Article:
RPGRORF15 is a target of GT335
During our analysis, we found that the GT335 antibody, in addition to detecting the glutamylated tubulin-specific band at ∼50 kDa, recognized a higher molecular weight band (∼200 kDa) in WT mouse retinal extracts (Fig. 1D). This band was of the same molecular weight as the RPGRORF15-immunoreactive band, as determined by western blotting using anti-RPGR antibody (Fig. 1E). We did not detect a similar immunoreactive band (∼200 kDa) using B3 antibody (not shown). Previous studies showed that in addition to tubulins, GT335 recognizes other targets of glutamylation, such as nucleosome assembly proteins, NAP1 and NAP2 (Regnard et al., 2000). However, B3 antibody specifically detects polyglutamylated α-tubulin (Van Dijk et al., 2007).
The GT335 antibody was raised against an octapeptide EGEGE*EEG, which is modified by the addition of two glutamyl subunits on the fifth E (*). The C-terminus of RPGRORF15, on the other hand, predominantly carries GEEEEG and GEEEG repeats. These repeats could potentially be substrates for glutamylation. We thus asked whether the GT335 antibody cross-reacts with an unknown protein of the same molecular weight as RPGRORF15 or specifically recognizes the C-terminal domain of RPGRORF15. We examined the expression of this band in the Rpgrnull and the Rpgrrd9 retinas. Our hypothesis was that if this band were a cross-reacting species, then we would observe it even in the absence of RPGRORF15; however, if this reactivity were specific, then we would not observe this high molecular weight band in Rpgrrd9 (frameshift mutation in exon ORF15) and Rpgrnull retinal extracts. Immunoblot analysis revealed that the GT335-immunoreactive band was undetectable in the Rpgrnull and Rpgrrd9 retinal extracts (Fig. 1D). The GT335 antibody is a well-characterized antibody, which specifically recognizes the first branch point glutamate added to the target residue (Van Dijk et al., 2007; Wolff et al., 1992). Thus, this reactivity does not distinguish between mono- and polyglutamylated RPGRORF15. To clarify this, we performed immunoblot analysis using polyE antibody, which recognizes long polyglutamylated side chains (Magiera and Janke, 2013). As shown in Fig. 1F, polyE antibody did not detect the high molecular band; however, tubulin-specific bands at ∼50 kDa were detected. These results indicate that RPGRORF15 is most likely monoglutamylated.
RPGRORF15 associates with GT335 in the retina
To further validate the binding of GT335 to RPGRORF15, we performed immunoprecipitation from mouse retina using anti-RPGRORF15 antibody followed by immunoblotting using GT335 antibody or anti-RPGRORF15 antibody. RPGR immunoprecipitation pulled down both RPGRORF15 and RPGRconst isoforms from the wild type retinal extracts but not from Rpgrnull mice; however, the GT335-immunoreactive band coincided with anti-RPGRORF15-reactive band (Fig. 2A, right panel). Furthermore, immunofluorescence analysis of wild-type mouse retina using anti-RPGR and GT335 antibodies showed that they co-localize at the connecting cilium (CC) (Fig. 2B).
Immunofluorescence analysis of GT335 in Rpgrnull mouse retina
GT335 recognizes polyglutamylated tubulin in microtubules, which are abundant in the cilia. To test whether the ciliary staining of GT335 is altered in the absence of RPGR, we performed immunofluorescence analysis of wild-type and Rpgrnull mouse retina. Our analysis revealed reduced staining of GT335 in the Rpgrnull photoreceptor connecting cilium. As shown in Fig. 2C, co-localization of GT335 with anti-CEP290 (a connecting cilium marker; arrows pointing to yellow spots) (Murga-Zamalloa et al., 2011) is observed in wild type retinal sections but not in the Rpgrnull retinas, which predominantly exhibits green signal corresponding to anti-CEP290 antibody, in the connecting cilium. These data indicate that in photoreceptor cilia, the ciliary staining of GT335 is largely mediated by binding to glutamylated RPGR. Such staining is diminished in the Rpgrnull mouse retina.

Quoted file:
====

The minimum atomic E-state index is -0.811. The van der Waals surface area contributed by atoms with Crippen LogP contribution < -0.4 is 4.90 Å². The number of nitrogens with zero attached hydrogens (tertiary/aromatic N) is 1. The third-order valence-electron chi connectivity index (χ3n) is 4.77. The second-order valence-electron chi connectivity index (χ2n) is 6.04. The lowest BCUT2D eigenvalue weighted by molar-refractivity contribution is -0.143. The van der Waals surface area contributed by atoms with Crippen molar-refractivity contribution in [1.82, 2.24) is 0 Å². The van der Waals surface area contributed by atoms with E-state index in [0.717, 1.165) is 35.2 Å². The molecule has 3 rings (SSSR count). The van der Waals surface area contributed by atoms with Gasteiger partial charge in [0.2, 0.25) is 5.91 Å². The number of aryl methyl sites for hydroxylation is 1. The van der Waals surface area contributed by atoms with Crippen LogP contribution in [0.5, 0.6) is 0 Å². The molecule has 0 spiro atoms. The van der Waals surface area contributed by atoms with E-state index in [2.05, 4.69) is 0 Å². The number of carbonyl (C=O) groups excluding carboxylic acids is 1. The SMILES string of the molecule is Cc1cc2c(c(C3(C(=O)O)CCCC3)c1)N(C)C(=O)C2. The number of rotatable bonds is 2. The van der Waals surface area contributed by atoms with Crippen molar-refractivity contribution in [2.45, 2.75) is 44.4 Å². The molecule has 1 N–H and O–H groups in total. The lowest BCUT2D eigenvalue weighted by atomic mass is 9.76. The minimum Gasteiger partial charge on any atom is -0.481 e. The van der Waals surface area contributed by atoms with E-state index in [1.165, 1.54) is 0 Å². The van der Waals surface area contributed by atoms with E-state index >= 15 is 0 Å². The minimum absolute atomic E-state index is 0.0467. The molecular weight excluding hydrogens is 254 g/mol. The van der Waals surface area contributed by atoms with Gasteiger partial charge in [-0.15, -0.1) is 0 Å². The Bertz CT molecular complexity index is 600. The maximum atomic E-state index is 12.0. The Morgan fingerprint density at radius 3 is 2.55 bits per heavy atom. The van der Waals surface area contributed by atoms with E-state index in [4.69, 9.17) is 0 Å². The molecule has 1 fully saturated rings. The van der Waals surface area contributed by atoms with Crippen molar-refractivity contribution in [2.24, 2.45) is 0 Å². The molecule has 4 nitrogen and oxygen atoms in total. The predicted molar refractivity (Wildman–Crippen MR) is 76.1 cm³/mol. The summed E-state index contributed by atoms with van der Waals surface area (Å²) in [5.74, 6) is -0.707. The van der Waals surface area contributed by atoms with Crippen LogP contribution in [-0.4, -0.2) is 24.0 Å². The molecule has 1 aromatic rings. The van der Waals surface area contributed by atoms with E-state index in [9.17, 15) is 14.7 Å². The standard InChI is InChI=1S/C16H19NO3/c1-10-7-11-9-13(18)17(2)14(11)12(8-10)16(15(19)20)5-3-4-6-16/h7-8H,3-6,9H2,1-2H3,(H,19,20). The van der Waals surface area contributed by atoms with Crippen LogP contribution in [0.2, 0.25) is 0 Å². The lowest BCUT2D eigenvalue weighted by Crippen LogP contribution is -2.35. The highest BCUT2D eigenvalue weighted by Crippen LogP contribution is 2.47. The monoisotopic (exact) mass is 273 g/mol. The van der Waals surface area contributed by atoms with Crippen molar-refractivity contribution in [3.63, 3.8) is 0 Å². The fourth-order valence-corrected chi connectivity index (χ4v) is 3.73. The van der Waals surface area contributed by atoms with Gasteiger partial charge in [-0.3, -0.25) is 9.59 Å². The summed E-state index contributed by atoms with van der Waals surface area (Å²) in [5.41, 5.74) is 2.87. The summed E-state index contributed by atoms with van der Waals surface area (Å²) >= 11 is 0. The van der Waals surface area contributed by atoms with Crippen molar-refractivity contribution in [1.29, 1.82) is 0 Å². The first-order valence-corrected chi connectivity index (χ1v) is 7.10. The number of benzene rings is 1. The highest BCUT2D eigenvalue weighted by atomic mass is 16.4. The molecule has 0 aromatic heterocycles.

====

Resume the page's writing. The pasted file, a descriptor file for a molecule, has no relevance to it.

Human RPGRORF15 is immunoreactive to GT335
The studies described above were carried out using mouse retinal extracts. We also wanted to validate these findings in human RPGR protein. Using immunoreactivity to GT335 as a tractable assay system, we asked whether GT335 also recognizes both major variants of human RPGR: RPGRconst and RPGRORF15 protein. We transiently transfected hTERT-RPE1 cells with mammalian expression constructs encoding Xpress (Xp)-tagged human RPGRconst and RPGRORF15 (Fig. 3A), followed by SDS-PAGE and immunoblotting of protein extracts using anti-Xp or GT335 antibodies. As shown in Fig. 3B, GT335-immunoreactivity was detected only in cells expressing Xp-RPGRORF15. Immunoblotting using anti-Xpress antibody validated the expression of the recombinant human RPGR proteins. These results suggest that the C-terminal glutamic acid rich domain of RPGRORF15 is a likely target for glutamylation.
Disease-causing mutations in RPGRORF15 alter its binding to GT335
We hypothesized that disease-associated mutations in exon ORF15, which alter the polyglutamate repeats affect its glutamylation and thus, reactivity to GT335. To test this, we transiently transfected hTER-RPE1 cells with constructs encoding Xp-tagged RPGRORF15 and truncated versions of RPGRORF15: RPGRORF15-1071X and RPGRORF15-853X (Fig. 4A). Immunoblot analysis of protein extracts using GT335 antibody revealed that whereas full length RPGRORF15 was recognized by GT335, RPGRORF15-Glu1071X exhibited ∼50% reactivity and RPGRORF15-Glu853X exhibited only ∼0.1% immunoreactivity to GT335 (Fig. 4B).
Our studies reveal two key findings: (i) a novel molecule that is recognized by GT335. In fact, RPGRORF15 is likely the fifth molecule that is recognized by GT335; the first four being α-tubulin, β-tubulin, NAP1 and NAP2 (Regnard et al., 2000); (ii) sequence alterations in the Glu-Gly domain of RPGRORF15 alter its glutamylation. However, the function of glutamylated RPGRORF15 is not known. We propose that glutamylated RPGRORF15 regulates the integrity of the multiprotein complexes at the cilium and modulates their entry or retention inside the cilium. However, human disease mutations in the polyglutamate-rich region appear to alter the length of this region (and the amount of polyglutamates) and are associated with relatively mild retinal dysfunction in patients. Thus, alterations in the glutamylation of RPGRORF15 may compromise but not eliminate its function. Evaluation of complete loss of the ORF15 domain on ciliary function will provide insights into the precise role of glutamylation of RPGRORF15.